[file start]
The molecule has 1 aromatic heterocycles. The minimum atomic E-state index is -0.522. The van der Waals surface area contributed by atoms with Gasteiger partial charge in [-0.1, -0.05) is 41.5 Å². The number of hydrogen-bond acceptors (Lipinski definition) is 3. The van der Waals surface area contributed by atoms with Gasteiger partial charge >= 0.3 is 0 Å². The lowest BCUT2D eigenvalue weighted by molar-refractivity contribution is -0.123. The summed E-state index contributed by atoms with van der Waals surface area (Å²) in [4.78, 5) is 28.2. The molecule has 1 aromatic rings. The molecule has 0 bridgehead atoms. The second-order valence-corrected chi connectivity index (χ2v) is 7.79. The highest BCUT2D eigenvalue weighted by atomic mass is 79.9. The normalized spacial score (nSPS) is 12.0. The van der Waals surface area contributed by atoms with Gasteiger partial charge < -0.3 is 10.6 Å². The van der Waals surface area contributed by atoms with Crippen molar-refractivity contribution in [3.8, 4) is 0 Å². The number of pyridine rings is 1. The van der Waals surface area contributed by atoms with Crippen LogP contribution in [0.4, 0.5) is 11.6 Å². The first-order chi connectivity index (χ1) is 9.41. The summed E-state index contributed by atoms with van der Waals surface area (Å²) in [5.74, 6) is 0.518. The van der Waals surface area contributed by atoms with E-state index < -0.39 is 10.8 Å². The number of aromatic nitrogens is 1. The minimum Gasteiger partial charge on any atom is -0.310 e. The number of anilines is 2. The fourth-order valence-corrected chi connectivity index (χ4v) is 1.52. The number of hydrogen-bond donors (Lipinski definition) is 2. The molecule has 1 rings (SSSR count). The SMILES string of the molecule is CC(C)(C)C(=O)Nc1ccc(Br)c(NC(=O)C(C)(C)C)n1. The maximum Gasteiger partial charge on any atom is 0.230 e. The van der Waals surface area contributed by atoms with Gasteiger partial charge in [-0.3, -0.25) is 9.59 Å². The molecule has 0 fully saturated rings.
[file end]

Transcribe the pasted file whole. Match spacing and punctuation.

The molecule has 1 aromatic heterocycles. The minimum atomic E-state index is -0.522. The van der Waals surface area contributed by atoms with Gasteiger partial charge in [-0.1, -0.05) is 41.5 Å². The number of hydrogen-bond acceptors (Lipinski definition) is 3. The van der Waals surface area contributed by atoms with Gasteiger partial charge >= 0.3 is 0 Å². The lowest BCUT2D eigenvalue weighted by molar-refractivity contribution is -0.123. The summed E-state index contributed by atoms with van der Waals surface area (Å²) in [4.78, 5) is 28.2. The molecule has 1 aromatic rings. The molecule has 0 bridgehead atoms. The second-order valence-corrected chi connectivity index (χ2v) is 7.79. The highest BCUT2D eigenvalue weighted by atomic mass is 79.9. The normalized spacial score (nSPS) is 12.0. The van der Waals surface area contributed by atoms with Gasteiger partial charge < -0.3 is 10.6 Å². The van der Waals surface area contributed by atoms with Crippen molar-refractivity contribution in [3.8, 4) is 0 Å². The number of pyridine rings is 1. The van der Waals surface area contributed by atoms with Crippen LogP contribution in [0.4, 0.5) is 11.6 Å². The first-order chi connectivity index (χ1) is 9.41. The summed E-state index contributed by atoms with van der Waals surface area (Å²) in [5.74, 6) is 0.518. The van der Waals surface area contributed by atoms with E-state index < -0.39 is 10.8 Å². The number of aromatic nitrogens is 1. The minimum Gasteiger partial charge on any atom is -0.310 e. The number of anilines is 2. The fourth-order valence-corrected chi connectivity index (χ4v) is 1.52. The number of hydrogen-bond donors (Lipinski definition) is 2. The molecule has 1 rings (SSSR count). The SMILES string of the molecule is CC(C)(C)C(=O)Nc1ccc(Br)c(NC(=O)C(C)(C)C)n1. The maximum Gasteiger partial charge on any atom is 0.230 e. The van der Waals surface area contributed by atoms with Gasteiger partial charge in [-0.3, -0.25) is 9.59 Å². The molecule has 0 fully saturated rings.